Does teaching dialects hurt Modern Standard Arabic?
All the evidence however, - both statistical and anecdotal - suggests that teaching dialects at a young age can actually aid literacy in both MSA and the dialect.
Proponents of teaching dialect point out that it is actually used in everyday life and is less grammatically stringent than MSA, making it easier to pick up. MSA however, is limited to formal conversations and texts.
It is a lot more natural to speak in dialect, and many argue that students, children and teachers are better engaged in a more fun and authentic experience. In particular, reading to children in dialect is more engaging, as MSA can seem like something of a "foreign language".
Others argue that MSA allows people across the Arab world to connect with each other and even with peoples outside of the region who have learned MSA. Exposing children to MSA at an early age, is they say, also necessary if the language is to be really ingrained.
There is also a political element to this debate.
Proponents of dialect-teaching are seen as promoting national identities over a sort of pan-Arab or pan-Islamic identity, whereas MSA-promoters are seen as trying to eliminate local identities in the name of some contrived cross-regional (Arab-Islamic) identity.
|There is little scientific evidence to suggest that teaching dialects would hurt MSA|
Those who promote MSA over dialects sometimes go so far as to claim that the dialects don't have any real grammar, and that they are merely aberrations of "true" Arabic. Those who push local dialects at the expense of MSA are often promoting local identities to the exclusion of any shared Arab identity.
Both sides can get quite worked up, particularly in Arabic media. The politicised nature of the debate appears to assume that coexistence is not an option - instead of asking a more appropriate question: Given that dialects and MSA currently coexist, how should we best teach Arabic in these circumstances?
While both sides are convinced of their cause, there is little scientific evidence to suggest that teaching dialects would hurt MSA. In fact, there is at least one study - and some real world examples - suggesting that it would help it.
An article by John Myhill, a professor of English Language and Literature, reviews data that suggests that the current, MSA-centric approach could be hurting literacy rates in Arabic speaking countries.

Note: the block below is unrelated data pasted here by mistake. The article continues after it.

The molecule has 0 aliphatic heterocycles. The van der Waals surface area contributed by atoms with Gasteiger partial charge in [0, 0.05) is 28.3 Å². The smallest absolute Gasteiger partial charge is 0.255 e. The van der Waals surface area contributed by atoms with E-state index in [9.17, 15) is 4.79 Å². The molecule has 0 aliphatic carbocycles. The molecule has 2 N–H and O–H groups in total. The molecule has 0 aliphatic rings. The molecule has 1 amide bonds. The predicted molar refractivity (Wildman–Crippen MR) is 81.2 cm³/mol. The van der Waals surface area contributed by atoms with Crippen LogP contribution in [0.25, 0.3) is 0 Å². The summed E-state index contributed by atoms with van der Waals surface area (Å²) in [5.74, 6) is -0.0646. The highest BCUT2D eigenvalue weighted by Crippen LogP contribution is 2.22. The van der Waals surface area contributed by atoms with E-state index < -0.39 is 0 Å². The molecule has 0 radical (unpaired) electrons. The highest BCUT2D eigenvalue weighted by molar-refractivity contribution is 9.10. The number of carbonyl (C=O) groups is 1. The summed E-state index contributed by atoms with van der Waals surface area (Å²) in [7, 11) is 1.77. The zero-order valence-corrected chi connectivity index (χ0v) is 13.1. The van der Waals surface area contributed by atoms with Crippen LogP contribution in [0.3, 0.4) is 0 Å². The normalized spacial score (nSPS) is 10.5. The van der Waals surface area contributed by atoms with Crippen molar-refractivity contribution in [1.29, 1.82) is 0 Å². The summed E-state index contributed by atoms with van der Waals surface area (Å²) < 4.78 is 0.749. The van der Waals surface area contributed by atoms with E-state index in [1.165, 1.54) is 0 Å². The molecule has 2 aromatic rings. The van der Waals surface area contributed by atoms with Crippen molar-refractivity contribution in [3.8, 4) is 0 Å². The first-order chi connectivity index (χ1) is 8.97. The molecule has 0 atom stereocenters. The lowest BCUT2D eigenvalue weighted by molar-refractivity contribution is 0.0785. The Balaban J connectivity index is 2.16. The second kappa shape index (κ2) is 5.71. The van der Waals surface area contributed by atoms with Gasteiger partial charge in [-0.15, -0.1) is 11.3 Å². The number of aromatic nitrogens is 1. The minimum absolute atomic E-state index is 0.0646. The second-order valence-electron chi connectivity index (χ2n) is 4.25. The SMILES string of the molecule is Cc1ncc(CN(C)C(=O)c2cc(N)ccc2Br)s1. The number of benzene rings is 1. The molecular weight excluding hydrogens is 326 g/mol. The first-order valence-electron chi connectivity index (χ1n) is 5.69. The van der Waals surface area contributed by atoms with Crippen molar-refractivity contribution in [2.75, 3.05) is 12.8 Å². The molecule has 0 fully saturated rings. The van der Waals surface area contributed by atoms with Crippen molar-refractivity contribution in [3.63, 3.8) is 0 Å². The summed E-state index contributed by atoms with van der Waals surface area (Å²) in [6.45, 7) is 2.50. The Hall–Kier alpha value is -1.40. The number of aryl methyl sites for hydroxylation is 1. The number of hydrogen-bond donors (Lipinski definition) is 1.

Myhill finds is that even when taking into consideration GDP, the Arab countries have higher rates of illiteracy than expected. This is all the more alarming because Arab countries spend more than the global average on education, relative to their GDP.
Even the Gulf countries - whose illiteracy rate should be near zero given their GDP and how much is spent on education - range between 5.7 percent and 17 percent illiteracy. Myhill's argues that increased rates of illiteracy are due to the MSA-centric approach. He points out that other countries that focus exclusively on a formal language to the exclusion of indigenous languages, show similar trends.
There is however, a silver lining in the study: A middle approach in which the indigenous language is taught up until middle school, and then the switch is made to the formal language, seems to significantly improve literacy rates. The author points to a number of practical examples in Sri Lanka, Japan, China and Korea.
Keeping to dialects in the first several years of school, and then making the jump to MSA, could, it seems strengthen literacy overall.
Why might this be the case? This may be down to two factors: First, it's easier to build an initial solid base of understanding in one's native dialect, and then build up to MSA.
For native speakers, dialects are what is spoken on the street and at home, so it is natural to transfer it when reading and writing.
The second factor is related to the first: Motivation.
|Those who push local dialects at the expense of MSA are often promoting local identities to the exclusion of any shared Arab identity|
Motivation can come in many forms: One can learn the language for personal reasons (such as a second generation immigrant who wants to reconnect with his Arab roots), religious reasons, financial reasons (wanting to work in the Arab countries), and so on.
But whatever the reasons, for kids and adults alike, this means the language has to be fun and likeable. Being able to love the language is key, and it's hard for children to do that when MSA often seems difficult to decipher, the grammar intensive, and limited to formal contexts.
Getting past the emotional and political arguments, if teaching dialects can help overall literacy and understanding of Arabic, the question we should be asking is not, does teaching dialects hurt MSA? But how can we teach both to really improve Arabic education?
A full answer to the question would require robust research, but the basic principles seem to be clear: Keeping the learning environment comfortable, so that students feel confident expressing themselves, and are able to tie how they speak to how they write.
For Arabic, a gradual transition from dialect to MSA over the first several years of school - one that starts out by capitalising on the large overlap between dialects and MSA, and then building up by highlighting the differences and teaching children how to switch between the two - would give the learners more sophisticated control over their language.
Teaching Arabic is complex. The transitional approach described here is perhaps a low cost way of improving the education system, but it is not a silver bullet. It is an easy approach that, even in the face of larger problems such as lack of funding and overcrowded classrooms, could help bring Arabic education into the 21st century.
Opinions expressed in this article remain those of the author and do not necessarily represent those of The New Arab, al-Araby al-Jadeed, its editorial board or staff.